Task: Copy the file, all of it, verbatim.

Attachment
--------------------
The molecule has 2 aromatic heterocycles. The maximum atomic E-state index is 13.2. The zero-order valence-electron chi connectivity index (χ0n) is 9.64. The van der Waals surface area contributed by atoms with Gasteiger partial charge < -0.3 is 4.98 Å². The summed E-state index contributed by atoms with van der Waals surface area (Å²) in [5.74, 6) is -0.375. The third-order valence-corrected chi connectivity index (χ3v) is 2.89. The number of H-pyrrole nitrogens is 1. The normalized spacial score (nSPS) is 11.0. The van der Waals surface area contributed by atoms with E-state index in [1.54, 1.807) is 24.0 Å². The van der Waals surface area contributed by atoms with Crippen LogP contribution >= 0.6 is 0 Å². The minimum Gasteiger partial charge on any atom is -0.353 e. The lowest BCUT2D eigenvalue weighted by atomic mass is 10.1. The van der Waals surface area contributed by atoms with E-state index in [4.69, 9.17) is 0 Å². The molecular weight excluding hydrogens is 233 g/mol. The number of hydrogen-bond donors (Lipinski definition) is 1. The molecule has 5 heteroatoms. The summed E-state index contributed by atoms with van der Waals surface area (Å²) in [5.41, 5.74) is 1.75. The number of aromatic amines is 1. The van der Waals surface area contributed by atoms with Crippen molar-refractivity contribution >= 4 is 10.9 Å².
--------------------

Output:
The molecule has 2 aromatic heterocycles. The maximum atomic E-state index is 13.2. The zero-order valence-electron chi connectivity index (χ0n) is 9.64. The van der Waals surface area contributed by atoms with Gasteiger partial charge < -0.3 is 4.98 Å². The summed E-state index contributed by atoms with van der Waals surface area (Å²) in [5.74, 6) is -0.375. The third-order valence-corrected chi connectivity index (χ3v) is 2.89. The number of H-pyrrole nitrogens is 1. The normalized spacial score (nSPS) is 11.0. The van der Waals surface area contributed by atoms with E-state index in [1.54, 1.807) is 24.0 Å². The van der Waals surface area contributed by atoms with Crippen LogP contribution >= 0.6 is 0 Å². The minimum Gasteiger partial charge on any atom is -0.353 e. The lowest BCUT2D eigenvalue weighted by atomic mass is 10.1. The van der Waals surface area contributed by atoms with E-state index in [4.69, 9.17) is 0 Å². The molecular weight excluding hydrogens is 233 g/mol. The number of hydrogen-bond donors (Lipinski definition) is 1. The molecule has 5 heteroatoms. The summed E-state index contributed by atoms with van der Waals surface area (Å²) in [5.41, 5.74) is 1.75. The number of aromatic amines is 1. The van der Waals surface area contributed by atoms with Crippen molar-refractivity contribution >= 4 is 10.9 Å².